As in all her subjects, Charley Toorop presents her still lifes with uncompromising directness. The very simplicity generates a strength infused with mystical connotations, but without making an explicit religious statement. Her objects transcend their everyday manifestations; they become concepts in stead of randomly arranged objects. Her stark style, her large, sharply defined shapes and muted colours imbue her subjects with a certain stubbornness. Yet, the fact that these potent, vigorous pictures are the work of a woman unwillingly changes the way we perceive them.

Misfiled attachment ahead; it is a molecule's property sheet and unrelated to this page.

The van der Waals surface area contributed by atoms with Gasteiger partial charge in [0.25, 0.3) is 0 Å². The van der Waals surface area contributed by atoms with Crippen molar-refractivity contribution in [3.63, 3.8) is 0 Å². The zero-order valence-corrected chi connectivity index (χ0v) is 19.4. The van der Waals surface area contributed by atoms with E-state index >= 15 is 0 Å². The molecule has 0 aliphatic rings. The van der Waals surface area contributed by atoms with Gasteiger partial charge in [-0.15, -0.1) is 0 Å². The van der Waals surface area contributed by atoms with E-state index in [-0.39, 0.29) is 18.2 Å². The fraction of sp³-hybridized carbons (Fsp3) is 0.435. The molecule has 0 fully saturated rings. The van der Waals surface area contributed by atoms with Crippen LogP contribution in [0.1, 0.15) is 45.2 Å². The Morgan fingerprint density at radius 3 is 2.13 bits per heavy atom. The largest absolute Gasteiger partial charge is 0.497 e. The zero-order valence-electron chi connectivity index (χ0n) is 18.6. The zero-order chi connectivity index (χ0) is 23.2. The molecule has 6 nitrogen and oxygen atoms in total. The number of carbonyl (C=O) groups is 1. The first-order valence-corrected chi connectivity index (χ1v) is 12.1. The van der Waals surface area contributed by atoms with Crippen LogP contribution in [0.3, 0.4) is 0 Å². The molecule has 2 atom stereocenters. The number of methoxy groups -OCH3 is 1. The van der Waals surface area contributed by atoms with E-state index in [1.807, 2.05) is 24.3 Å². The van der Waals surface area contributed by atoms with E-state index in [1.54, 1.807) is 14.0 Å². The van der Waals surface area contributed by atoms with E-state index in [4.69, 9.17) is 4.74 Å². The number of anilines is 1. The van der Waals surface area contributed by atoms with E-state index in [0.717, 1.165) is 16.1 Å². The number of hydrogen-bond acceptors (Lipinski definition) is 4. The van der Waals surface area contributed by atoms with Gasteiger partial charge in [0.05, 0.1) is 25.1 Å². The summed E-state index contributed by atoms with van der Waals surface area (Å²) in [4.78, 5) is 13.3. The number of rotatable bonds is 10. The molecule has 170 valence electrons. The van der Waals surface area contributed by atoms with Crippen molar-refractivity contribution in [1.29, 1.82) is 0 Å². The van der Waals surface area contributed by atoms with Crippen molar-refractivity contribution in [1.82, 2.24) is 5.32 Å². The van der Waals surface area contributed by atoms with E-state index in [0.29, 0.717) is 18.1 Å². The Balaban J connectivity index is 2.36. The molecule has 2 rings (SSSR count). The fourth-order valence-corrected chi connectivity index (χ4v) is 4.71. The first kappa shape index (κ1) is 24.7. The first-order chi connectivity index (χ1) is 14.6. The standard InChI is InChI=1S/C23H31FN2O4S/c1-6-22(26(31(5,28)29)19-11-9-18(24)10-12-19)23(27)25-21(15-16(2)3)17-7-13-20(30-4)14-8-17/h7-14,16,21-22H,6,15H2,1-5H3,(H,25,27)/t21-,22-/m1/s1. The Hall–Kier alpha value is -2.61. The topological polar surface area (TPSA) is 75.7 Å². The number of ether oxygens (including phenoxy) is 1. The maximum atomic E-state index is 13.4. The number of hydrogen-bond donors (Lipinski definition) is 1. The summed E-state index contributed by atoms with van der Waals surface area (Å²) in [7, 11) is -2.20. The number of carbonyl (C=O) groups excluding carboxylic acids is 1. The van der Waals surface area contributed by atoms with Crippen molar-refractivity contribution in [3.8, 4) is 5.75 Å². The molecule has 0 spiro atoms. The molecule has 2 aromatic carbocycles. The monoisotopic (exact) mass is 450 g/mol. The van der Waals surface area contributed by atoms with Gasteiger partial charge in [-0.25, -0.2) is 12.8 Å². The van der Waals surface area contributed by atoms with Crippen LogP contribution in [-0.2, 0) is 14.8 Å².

Though her subjects and style were entrenched in the years of the interbellum, her work is a testament to her personal life and her leftwing political sympathies, as is probably reflected in the present lot by for instance the communist magazine Tribune, the red banner and the rooted up fields in the background. According to A.M. Hammacher, who knew the artist personally, Toorop's strength lay in her successful attempt to wrest Dutch art out of the sphere of intimacy, transforming objects and people into monumental phenomena. The present lot Still life with newspaper is a typical example of this quotation.